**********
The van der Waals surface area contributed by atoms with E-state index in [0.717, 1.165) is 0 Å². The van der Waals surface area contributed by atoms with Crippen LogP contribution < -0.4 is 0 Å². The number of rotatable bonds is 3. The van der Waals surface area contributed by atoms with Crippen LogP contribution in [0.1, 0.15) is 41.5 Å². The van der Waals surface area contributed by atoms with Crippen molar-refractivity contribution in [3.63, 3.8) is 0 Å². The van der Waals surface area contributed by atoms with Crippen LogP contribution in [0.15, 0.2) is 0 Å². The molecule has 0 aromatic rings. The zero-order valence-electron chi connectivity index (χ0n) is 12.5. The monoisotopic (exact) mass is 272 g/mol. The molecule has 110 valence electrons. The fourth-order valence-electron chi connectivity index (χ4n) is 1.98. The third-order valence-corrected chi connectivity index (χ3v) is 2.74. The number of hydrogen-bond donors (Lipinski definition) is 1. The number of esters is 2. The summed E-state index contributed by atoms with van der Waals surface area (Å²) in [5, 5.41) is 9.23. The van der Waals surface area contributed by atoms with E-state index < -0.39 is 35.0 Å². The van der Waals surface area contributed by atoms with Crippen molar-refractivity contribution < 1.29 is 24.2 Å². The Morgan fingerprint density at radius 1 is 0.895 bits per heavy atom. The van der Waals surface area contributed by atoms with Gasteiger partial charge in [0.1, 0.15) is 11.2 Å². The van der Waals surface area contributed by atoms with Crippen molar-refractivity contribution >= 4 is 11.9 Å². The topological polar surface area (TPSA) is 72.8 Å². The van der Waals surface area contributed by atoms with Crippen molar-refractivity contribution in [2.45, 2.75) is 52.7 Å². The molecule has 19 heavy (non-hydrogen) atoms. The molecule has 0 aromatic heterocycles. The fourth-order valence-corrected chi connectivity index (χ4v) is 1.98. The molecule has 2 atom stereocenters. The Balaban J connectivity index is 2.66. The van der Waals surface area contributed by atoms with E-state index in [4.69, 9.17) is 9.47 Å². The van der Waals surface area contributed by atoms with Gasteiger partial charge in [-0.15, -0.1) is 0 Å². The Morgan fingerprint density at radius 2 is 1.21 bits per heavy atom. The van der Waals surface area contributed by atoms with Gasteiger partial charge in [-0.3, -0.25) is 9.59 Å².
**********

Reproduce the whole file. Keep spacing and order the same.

The van der Waals surface area contributed by atoms with E-state index in [0.717, 1.165) is 0 Å². The van der Waals surface area contributed by atoms with Crippen LogP contribution < -0.4 is 0 Å². The number of rotatable bonds is 3. The van der Waals surface area contributed by atoms with Crippen LogP contribution in [0.1, 0.15) is 41.5 Å². The van der Waals surface area contributed by atoms with Crippen molar-refractivity contribution in [3.63, 3.8) is 0 Å². The van der Waals surface area contributed by atoms with Crippen LogP contribution in [0.15, 0.2) is 0 Å². The molecule has 0 aromatic rings. The zero-order valence-electron chi connectivity index (χ0n) is 12.5. The monoisotopic (exact) mass is 272 g/mol. The molecule has 110 valence electrons. The fourth-order valence-electron chi connectivity index (χ4n) is 1.98. The third-order valence-corrected chi connectivity index (χ3v) is 2.74. The number of hydrogen-bond donors (Lipinski definition) is 1. The number of esters is 2. The summed E-state index contributed by atoms with van der Waals surface area (Å²) in [5, 5.41) is 9.23. The van der Waals surface area contributed by atoms with E-state index < -0.39 is 35.0 Å². The van der Waals surface area contributed by atoms with Crippen molar-refractivity contribution < 1.29 is 24.2 Å². The Morgan fingerprint density at radius 1 is 0.895 bits per heavy atom. The van der Waals surface area contributed by atoms with Gasteiger partial charge in [0.1, 0.15) is 11.2 Å². The van der Waals surface area contributed by atoms with Crippen molar-refractivity contribution >= 4 is 11.9 Å². The topological polar surface area (TPSA) is 72.8 Å². The van der Waals surface area contributed by atoms with Crippen molar-refractivity contribution in [2.45, 2.75) is 52.7 Å². The molecule has 19 heavy (non-hydrogen) atoms. The molecule has 0 aromatic heterocycles. The fourth-order valence-corrected chi connectivity index (χ4v) is 1.98. The molecule has 2 atom stereocenters. The Balaban J connectivity index is 2.66. The van der Waals surface area contributed by atoms with E-state index in [4.69, 9.17) is 9.47 Å². The van der Waals surface area contributed by atoms with Gasteiger partial charge in [-0.15, -0.1) is 0 Å². The Morgan fingerprint density at radius 2 is 1.21 bits per heavy atom. The van der Waals surface area contributed by atoms with Gasteiger partial charge in [-0.3, -0.25) is 9.59 Å².